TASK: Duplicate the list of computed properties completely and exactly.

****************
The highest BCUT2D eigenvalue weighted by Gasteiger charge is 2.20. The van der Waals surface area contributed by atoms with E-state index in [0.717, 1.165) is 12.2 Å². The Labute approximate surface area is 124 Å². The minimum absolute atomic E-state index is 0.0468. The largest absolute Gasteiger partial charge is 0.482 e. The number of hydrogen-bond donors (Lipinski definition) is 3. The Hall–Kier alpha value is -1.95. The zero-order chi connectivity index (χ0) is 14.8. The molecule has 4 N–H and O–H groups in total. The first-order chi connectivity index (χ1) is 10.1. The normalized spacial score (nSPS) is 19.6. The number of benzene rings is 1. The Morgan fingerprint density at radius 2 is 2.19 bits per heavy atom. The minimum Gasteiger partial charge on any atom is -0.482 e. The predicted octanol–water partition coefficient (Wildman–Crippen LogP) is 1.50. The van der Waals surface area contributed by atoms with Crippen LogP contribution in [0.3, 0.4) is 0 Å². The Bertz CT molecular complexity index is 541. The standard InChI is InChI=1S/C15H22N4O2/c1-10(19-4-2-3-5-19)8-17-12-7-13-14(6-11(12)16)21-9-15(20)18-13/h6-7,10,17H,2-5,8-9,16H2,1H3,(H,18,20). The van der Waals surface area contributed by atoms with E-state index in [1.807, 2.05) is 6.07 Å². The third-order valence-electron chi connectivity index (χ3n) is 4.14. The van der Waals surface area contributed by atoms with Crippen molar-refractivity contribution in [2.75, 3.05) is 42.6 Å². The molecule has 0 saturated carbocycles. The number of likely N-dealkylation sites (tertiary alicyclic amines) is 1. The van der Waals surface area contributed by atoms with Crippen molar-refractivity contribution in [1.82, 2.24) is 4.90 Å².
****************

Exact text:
The highest BCUT2D eigenvalue weighted by Gasteiger charge is 2.20. The van der Waals surface area contributed by atoms with E-state index in [0.717, 1.165) is 12.2 Å². The Labute approximate surface area is 124 Å². The minimum absolute atomic E-state index is 0.0468. The largest absolute Gasteiger partial charge is 0.482 e. The number of hydrogen-bond donors (Lipinski definition) is 3. The Hall–Kier alpha value is -1.95. The zero-order chi connectivity index (χ0) is 14.8. The molecule has 4 N–H and O–H groups in total. The first-order chi connectivity index (χ1) is 10.1. The normalized spacial score (nSPS) is 19.6. The number of benzene rings is 1. The Morgan fingerprint density at radius 2 is 2.19 bits per heavy atom. The minimum Gasteiger partial charge on any atom is -0.482 e. The predicted octanol–water partition coefficient (Wildman–Crippen LogP) is 1.50. The van der Waals surface area contributed by atoms with Crippen LogP contribution in [0.3, 0.4) is 0 Å². The Bertz CT molecular complexity index is 541. The standard InChI is InChI=1S/C15H22N4O2/c1-10(19-4-2-3-5-19)8-17-12-7-13-14(6-11(12)16)21-9-15(20)18-13/h6-7,10,17H,2-5,8-9,16H2,1H3,(H,18,20). The van der Waals surface area contributed by atoms with E-state index in [1.807, 2.05) is 6.07 Å². The third-order valence-electron chi connectivity index (χ3n) is 4.14. The van der Waals surface area contributed by atoms with Crippen molar-refractivity contribution in [2.75, 3.05) is 42.6 Å². The molecule has 0 saturated carbocycles. The number of likely N-dealkylation sites (tertiary alicyclic amines) is 1. The van der Waals surface area contributed by atoms with Crippen molar-refractivity contribution in [1.82, 2.24) is 4.90 Å².